|Matthew Henry's Concise Commentary|
65:17-25 In the grace and comfort believers have in and from Christ, we are to look for this new heaven and new earth. The former confusions, sins and miseries of the human race, shall be no more remembered or renewed. The approaching happy state of the church is described under a variety of images. He shall be thought to die in his youth, and for his sins, who only lives to the age of a hundred years. The event alone can determine what is meant; but it is plain that Christianity, if universal, would so do away violence and evil, as greatly to lengthen life. In those happy days, all God's people shall enjoy the fruit of their labours. Nor will children then be the trouble of their parents, or suffer trouble themselves. The evil dispositions of sinners shall be completely moritified; all shall live in harmony. Thus the church on earth shall be full of happiness, like heaven. This prophecy assures the servants of Christ, that the time approaches, wherein they shall be blessed with the undisturbed enjoyment of all that is needful for their happiness. As workers together with God, let us attend his ordinances, and obey his commands.
Verses 17-25. - A PROMISE OF NEW HEAVENS AND A NEW EARTH. The final answer of God to the complaint and prayer of his people (ch. 64.) is now given. The entire existing state of things is to pass away. God will create a new heaven and a new earth, and place his people therein; and the old conditions will be all changed, and the old grounds of complaint disappear. In the "new Jerusalem" there will be no sorrow, neither "weeping" nor "crying" (ver. 19); life will be greatly prolonged (ver. 20); men will always enjoy the fruit of their labours (vers. 21, 22), and see their children grow up (ver. 23). Prayer will be answered almost before it is uttered (ver. 24). Finally, there will be peace in the animal world, and between the animal world and man. No living thing will kill or hurt another in all God's "holy mountain" (ver. 25). Verse 17. - I create. The same verb is used as in Genesis 1:1; and the prophet's idea seems to be that the existing heaven and earth are to be entirely destroyed (see Isaiah 24:19, 20, and the comment ad loc.), and a fresh heaven and earth created in their place out of nothing. The "new Jerusalem" is not the old Jerusalem renovated, but is a veritable "new Jerusalem," "created a rejoicing" (ver. 18; scrap. Revelation 21:2). The germ of the teaching will be found in Isaiah 51:16. The former shall not be remembered. Some suppose "the former troubles" (see ver. 16) to be meant; but it is best (with Delitzsch) to understand "the former heavens and earth." The glory of the new heavens and earth would be such that the former ones would not only not be regretted, but would not even be had in remembrance. No one would so much as think of them.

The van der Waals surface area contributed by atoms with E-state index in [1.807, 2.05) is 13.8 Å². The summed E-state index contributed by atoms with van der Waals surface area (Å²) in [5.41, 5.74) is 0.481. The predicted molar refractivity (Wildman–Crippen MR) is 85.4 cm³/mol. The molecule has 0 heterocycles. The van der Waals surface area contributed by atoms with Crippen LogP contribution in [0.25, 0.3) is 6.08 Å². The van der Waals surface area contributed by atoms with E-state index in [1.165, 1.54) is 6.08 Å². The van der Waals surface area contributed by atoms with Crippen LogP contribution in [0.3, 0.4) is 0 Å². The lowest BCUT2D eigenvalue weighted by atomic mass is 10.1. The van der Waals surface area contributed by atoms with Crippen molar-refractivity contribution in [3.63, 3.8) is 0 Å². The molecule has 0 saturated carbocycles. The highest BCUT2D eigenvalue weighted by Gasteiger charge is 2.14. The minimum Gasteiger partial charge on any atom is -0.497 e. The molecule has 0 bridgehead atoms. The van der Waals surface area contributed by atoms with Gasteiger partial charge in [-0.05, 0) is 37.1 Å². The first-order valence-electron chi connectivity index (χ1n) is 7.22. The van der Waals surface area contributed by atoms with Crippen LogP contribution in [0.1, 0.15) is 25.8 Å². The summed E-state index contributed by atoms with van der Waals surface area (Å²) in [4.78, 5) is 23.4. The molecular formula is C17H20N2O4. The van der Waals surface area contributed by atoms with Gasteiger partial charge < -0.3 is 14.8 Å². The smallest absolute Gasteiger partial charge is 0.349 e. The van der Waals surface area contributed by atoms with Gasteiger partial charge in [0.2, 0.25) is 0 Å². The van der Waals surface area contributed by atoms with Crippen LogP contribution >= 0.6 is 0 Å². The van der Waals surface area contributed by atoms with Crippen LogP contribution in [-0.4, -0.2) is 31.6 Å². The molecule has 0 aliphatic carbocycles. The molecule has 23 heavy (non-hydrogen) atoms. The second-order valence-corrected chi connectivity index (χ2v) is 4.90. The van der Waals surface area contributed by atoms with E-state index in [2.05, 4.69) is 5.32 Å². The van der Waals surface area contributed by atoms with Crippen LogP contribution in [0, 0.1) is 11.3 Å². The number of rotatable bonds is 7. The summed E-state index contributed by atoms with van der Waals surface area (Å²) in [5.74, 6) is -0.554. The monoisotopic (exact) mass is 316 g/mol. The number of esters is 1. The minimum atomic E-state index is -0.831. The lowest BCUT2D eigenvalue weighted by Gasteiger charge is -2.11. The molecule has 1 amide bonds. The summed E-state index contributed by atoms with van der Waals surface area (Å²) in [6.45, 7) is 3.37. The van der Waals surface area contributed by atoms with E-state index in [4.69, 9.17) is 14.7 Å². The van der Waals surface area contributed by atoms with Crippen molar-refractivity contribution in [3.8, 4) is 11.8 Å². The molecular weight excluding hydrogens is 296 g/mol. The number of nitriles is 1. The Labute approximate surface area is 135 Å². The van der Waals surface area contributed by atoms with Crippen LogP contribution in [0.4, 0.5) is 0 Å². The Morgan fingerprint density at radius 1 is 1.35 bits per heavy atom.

Gill's Exposition of the Entire Bible